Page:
This Restore KC program will provide an opportunity to understand how the UCCN is making an impact now locally, nationally, and internationally to set new priorities for music and creativity as drivers of equitable investment and a viable economic development strategy, especially during this time of action, healing, and recovery.

This program is a conversation with Creative City KC, Inc. Executive Director Anita J. Dixon and Emmanuel Witzhum. The conversation will be moderated by Dr. Jacob Wagner, Associate Professor of Urban Planning and Design and Co-Founder of the Center for Neighborhoods at the University of Kansas City-Missouri.
Click here to view recording

Helpful Resources:
Soundscape and City Remix Project

Thursday, September 17
“Breaking Bread” on the Path to Healing
During this time of social unrest, reckoning, and polarized political views, food can provide a bridge for unity. In this Restore KC program, Danielle Lehman, Founder of Open Belly Podcast, will have a conversation with Chef Keeyoung Kim of Sura Eats, and explore how the tradition of sharing a meal together can help us find our common humanity, while enjoying great food!

Keeyoung Kim is bringing traditional Korean dishes to Kansas City in a modern and approachable way. His Instagram-worthy bowls are packed with flavor and fill your belly with warmth and comfort. But Keeyoung’s story doesn’t just end with his passion for food—he finds purpose in giving back to the community of Kansas City.
Click here to view recording

Helpful Resources:
Open Belly Podcast
Sura Eats

Sábado 19 de septiembre
Bienestar Mental y Emocional: En Español
En este programa Restaurar KC Xochitl Carrasquedo, MA/LLPC nos guiará en una conversación abierta sobre cómo la pandemia actual está afectando la salud mental de las personas. También nos compartirá algunas ideas que las personas pueden utilizar para mantener su bienestar mental en medio de la cuarentena y COVID-19 y proporcionará una lista de recursos /servicios disponibles para el público.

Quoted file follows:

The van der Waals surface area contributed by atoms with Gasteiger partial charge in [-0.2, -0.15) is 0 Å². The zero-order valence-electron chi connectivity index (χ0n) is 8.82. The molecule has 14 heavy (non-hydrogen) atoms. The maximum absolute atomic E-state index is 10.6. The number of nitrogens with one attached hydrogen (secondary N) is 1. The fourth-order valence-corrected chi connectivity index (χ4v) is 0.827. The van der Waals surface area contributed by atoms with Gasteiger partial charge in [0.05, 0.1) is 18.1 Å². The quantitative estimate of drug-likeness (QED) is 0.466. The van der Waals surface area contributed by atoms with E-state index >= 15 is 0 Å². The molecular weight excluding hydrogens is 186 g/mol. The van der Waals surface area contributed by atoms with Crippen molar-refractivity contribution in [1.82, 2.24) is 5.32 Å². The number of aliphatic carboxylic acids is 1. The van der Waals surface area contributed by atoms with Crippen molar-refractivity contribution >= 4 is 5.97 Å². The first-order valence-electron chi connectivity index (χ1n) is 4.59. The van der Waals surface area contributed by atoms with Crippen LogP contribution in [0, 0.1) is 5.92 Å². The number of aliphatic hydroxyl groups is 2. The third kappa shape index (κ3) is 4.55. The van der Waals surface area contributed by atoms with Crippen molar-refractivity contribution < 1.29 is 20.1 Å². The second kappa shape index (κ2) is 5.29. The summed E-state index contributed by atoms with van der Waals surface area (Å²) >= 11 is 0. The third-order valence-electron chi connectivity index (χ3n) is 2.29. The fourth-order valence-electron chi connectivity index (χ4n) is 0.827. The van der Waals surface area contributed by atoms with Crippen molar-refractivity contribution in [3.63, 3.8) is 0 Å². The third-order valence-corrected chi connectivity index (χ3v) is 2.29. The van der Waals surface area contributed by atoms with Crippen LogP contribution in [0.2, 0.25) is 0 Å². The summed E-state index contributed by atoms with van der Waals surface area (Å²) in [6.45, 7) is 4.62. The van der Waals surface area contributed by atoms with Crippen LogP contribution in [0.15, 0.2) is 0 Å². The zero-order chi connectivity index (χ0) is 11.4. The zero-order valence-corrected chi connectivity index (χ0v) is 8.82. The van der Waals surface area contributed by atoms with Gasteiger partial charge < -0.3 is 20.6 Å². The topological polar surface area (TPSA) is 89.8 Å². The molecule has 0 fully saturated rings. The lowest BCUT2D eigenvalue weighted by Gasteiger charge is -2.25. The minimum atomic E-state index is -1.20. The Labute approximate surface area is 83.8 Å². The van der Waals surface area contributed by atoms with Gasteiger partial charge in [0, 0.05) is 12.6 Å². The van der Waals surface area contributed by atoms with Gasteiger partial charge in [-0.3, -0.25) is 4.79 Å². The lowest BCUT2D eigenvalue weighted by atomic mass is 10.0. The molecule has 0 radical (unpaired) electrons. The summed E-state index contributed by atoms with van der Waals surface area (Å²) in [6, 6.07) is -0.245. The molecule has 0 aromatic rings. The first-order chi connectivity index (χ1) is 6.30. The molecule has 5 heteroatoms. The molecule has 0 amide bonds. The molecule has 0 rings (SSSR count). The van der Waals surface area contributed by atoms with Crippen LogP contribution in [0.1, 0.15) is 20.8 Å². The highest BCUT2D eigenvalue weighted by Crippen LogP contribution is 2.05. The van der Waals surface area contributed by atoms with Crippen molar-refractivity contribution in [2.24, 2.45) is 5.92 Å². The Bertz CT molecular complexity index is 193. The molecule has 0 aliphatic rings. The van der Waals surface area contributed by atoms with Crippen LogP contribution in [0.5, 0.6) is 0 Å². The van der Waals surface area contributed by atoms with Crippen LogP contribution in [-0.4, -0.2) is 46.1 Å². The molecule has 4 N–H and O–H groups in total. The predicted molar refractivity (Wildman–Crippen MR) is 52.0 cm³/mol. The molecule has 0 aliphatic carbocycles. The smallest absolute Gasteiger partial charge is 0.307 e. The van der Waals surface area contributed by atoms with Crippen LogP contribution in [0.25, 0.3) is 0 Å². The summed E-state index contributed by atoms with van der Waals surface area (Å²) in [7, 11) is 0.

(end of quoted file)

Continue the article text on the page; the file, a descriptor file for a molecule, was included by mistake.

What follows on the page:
Para obtener más información, comuníquese con el Director de Programas y Eventos Paul Gutiérrez en o al 816.513.0726.
Oprima a qui para ver este programa


Wednesday, October 21
Day of the Dead Altars: Tradition & Significance
El Día de los Muertos (The Day of the Dead), is a Mexican holiday where families welcome home the souls of their deceased relatives for a brief reunion that includes food, drink, and celebration. A blend of Mesoamerican ritual, European religion and Spanish culture, the holiday is celebrated each year from October 31 – November 2. While October 31 is Halloween, November 1 is “el Dia de los innocents,” or the day of the children, and All Saints Day. November 2 is All Souls Day or the Day of the Dead.

This Restore KC program will provide an opportunity to understand how families are celebrating this rich and colorful tradition during these uncertain times. Families will share the altars for their loved ones and talk about the tradition and significance of creating and displaying altars, especially during the pandemic. This program is a conversation with Jenny Mendez, Director of Cultural Arts at the Mattie Rhodes Art Center, and three community families who are building altars.
Click here to view recording

Helpful Resources:
Mattie Rhodes Art Center

Thursday, October 29
The Evolution of Day of the Dead: A Conversation with Cesáreo Moreno Join us for a virtual Day of the Dead program about how museums are modifying their Day of the Dead celebrations due to COVID-19. Cesáreo Moreno, Visual Arts Director/Chief Curator at the National Museum of Mexican Art in Chicago, and Paul Gutiérrez, Director of Programs & Events at the Kansas City Museum, will explain how they’ve changed programming this year at each of their institutions, and Mr. Moreno will share how the United States has evolved its perspective on celebrating Day of the Dead.
Click here to view recording

Helpful Resources:
National Museum of Mexican Art

Part One: Friday, October 30
Part Two: Friday, November 6
Restoring Our Humanity: Re-humanizing Ourselves with Mindfulness
Part One: Click here to view recording
Part Two: Click here to view recording  

In this two-part series, mindfulness teachers Tracy Ochester, PsyD and Sydney Spears, Ph.D., of Midwest Alliance for Mindfulness will hold an interracial conversation exploring how practicing mindfulness and compassion can support dismantling racialized trauma and help prepare us for sustainable racial justice work. 

  • Part One will explore how the practices and attitudes of mindfulness can be foundational to the inner work of racial healing and justice; and